They are similar to a private investor … the difference is the private investor usually uses a mortgage broker to put the deal together so they do not have to deal with the public. That mortgage broker then becomes a hard money lender … they might have an entitlement private investor group to pool money from, potential lending hundreds of millions of dollars. Or they may be representing one or two private investors with very limited funds available.
Hard money lenders serve a very specific reasons and that is why most people have not heard of them unless then are real estate investors. When you get private money like hard money they do not usually have the requirements that the banks have. They usually look only at the property being purchased and base their lending off of the property exclusively.
So let's say for example you find an 100 unit apartment building that is being sold at 50% of market value. You recognize that there are repairs that need to be made and the property is currently sitting empty. The hard money lender will come in and give you up to 65% – 70% of ARV (after repair value) some of which will go to closing costs, repair costs and holding costs (you could negotiate not make payments for 6-12 months) during repairs).
Another benefit is that you can close quickly. Sometimes depending on the size of the deal you can close in 24 hours on smaller properties and 10-14 days are larger commercial deals. So going back to our example, not only are they giving you 100% financing without payments for 6-12 months (they typically will not let you go past that), they can close quickly so you get in and out of the deal faster .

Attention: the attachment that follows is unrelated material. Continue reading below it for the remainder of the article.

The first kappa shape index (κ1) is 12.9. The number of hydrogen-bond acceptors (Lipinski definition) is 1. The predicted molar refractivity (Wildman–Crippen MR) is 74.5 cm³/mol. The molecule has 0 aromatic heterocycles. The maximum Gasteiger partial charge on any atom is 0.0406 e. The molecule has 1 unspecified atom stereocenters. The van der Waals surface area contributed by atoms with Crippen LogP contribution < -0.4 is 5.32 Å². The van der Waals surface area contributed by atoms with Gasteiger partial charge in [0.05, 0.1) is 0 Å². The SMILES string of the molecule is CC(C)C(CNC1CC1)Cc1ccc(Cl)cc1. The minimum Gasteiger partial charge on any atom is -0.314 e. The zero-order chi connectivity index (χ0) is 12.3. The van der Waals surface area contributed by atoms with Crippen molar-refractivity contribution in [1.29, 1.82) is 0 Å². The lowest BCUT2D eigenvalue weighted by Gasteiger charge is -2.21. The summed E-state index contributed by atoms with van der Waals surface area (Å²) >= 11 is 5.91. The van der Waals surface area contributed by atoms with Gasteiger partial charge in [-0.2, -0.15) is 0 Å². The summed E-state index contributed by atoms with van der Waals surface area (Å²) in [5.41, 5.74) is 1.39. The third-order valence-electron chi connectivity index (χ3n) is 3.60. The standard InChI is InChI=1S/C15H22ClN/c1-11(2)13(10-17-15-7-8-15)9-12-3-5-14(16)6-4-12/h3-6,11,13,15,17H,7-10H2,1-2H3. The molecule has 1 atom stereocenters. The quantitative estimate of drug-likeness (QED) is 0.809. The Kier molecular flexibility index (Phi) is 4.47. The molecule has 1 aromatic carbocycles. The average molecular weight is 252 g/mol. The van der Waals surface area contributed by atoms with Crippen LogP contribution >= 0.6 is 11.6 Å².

Looking at it from the perspective of the lender. They are very on turning the money over quickly to make their profit and that is why they will charge 5-10 points up front just to do the deal. Then they have a balloon payment due in 6-12 months and they charge up to 18% annual interest to hold the money. If they can turn that money over 2-3 times during the year they can make profits of 30-45%. Not bad for taking on properties that have significant equity in them. They do assume that you will default on every loan but are not too worried because of the equity in the property.
Hard money is a great option for fix and sell deals or fix and refi deals so that you do not have to take much cash out of you pocket. Make sure that you have a hard money lender as part of your team so that if a deal like this comes across you desk you know where to take it.